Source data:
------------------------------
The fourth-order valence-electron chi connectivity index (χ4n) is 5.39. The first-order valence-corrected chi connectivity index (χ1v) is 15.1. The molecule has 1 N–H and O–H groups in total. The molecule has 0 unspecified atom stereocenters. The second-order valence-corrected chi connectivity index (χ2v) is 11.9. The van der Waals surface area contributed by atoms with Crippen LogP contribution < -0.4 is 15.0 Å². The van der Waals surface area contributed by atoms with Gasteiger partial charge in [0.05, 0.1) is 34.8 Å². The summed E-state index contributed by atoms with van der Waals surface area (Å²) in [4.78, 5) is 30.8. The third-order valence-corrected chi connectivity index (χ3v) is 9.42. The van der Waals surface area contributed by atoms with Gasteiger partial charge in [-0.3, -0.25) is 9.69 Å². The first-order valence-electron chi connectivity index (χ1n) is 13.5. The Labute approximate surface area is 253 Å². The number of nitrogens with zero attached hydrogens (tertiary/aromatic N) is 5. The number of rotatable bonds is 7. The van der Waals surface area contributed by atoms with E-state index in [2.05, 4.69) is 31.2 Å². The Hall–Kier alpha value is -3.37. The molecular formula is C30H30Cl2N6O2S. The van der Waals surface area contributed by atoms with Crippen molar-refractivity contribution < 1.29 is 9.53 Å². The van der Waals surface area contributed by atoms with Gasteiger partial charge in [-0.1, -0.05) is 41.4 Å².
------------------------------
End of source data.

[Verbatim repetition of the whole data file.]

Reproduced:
The fourth-order valence-electron chi connectivity index (χ4n) is 5.39. The first-order valence-corrected chi connectivity index (χ1v) is 15.1. The molecule has 1 N–H and O–H groups in total. The molecule has 0 unspecified atom stereocenters. The second-order valence-corrected chi connectivity index (χ2v) is 11.9. The van der Waals surface area contributed by atoms with Crippen LogP contribution < -0.4 is 15.0 Å². The van der Waals surface area contributed by atoms with Gasteiger partial charge in [0.05, 0.1) is 34.8 Å². The summed E-state index contributed by atoms with van der Waals surface area (Å²) in [4.78, 5) is 30.8. The third-order valence-corrected chi connectivity index (χ3v) is 9.42. The van der Waals surface area contributed by atoms with Gasteiger partial charge in [-0.3, -0.25) is 9.69 Å². The first-order valence-electron chi connectivity index (χ1n) is 13.5. The Labute approximate surface area is 253 Å². The number of nitrogens with zero attached hydrogens (tertiary/aromatic N) is 5. The number of rotatable bonds is 7. The van der Waals surface area contributed by atoms with E-state index in [2.05, 4.69) is 31.2 Å². The Hall–Kier alpha value is -3.37. The molecular formula is C30H30Cl2N6O2S. The van der Waals surface area contributed by atoms with Crippen molar-refractivity contribution < 1.29 is 9.53 Å². The van der Waals surface area contributed by atoms with Gasteiger partial charge in [-0.1, -0.05) is 41.4 Å².